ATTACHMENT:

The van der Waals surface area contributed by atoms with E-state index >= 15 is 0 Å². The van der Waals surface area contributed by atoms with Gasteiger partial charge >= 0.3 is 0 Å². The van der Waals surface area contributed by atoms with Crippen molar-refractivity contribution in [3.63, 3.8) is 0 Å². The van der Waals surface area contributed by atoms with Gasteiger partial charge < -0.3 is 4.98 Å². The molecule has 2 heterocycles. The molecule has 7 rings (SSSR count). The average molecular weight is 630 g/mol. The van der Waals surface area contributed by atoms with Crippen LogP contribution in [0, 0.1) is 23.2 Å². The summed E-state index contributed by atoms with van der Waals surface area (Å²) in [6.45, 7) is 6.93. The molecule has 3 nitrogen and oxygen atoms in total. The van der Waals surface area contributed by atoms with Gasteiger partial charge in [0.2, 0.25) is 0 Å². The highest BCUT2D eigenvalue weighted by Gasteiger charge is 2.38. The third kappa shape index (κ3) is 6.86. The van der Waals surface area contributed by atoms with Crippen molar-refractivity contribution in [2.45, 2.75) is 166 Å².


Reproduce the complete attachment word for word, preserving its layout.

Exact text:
The van der Waals surface area contributed by atoms with E-state index >= 15 is 0 Å². The van der Waals surface area contributed by atoms with Gasteiger partial charge >= 0.3 is 0 Å². The van der Waals surface area contributed by atoms with Crippen molar-refractivity contribution in [3.63, 3.8) is 0 Å². The van der Waals surface area contributed by atoms with Gasteiger partial charge < -0.3 is 4.98 Å². The molecule has 2 heterocycles. The molecule has 7 rings (SSSR count). The average molecular weight is 630 g/mol. The van der Waals surface area contributed by atoms with Crippen LogP contribution in [0, 0.1) is 23.2 Å². The summed E-state index contributed by atoms with van der Waals surface area (Å²) in [6.45, 7) is 6.93. The molecule has 3 nitrogen and oxygen atoms in total. The van der Waals surface area contributed by atoms with Gasteiger partial charge in [0.2, 0.25) is 0 Å². The highest BCUT2D eigenvalue weighted by Gasteiger charge is 2.38. The third kappa shape index (κ3) is 6.86. The van der Waals surface area contributed by atoms with Crippen molar-refractivity contribution in [2.45, 2.75) is 166 Å².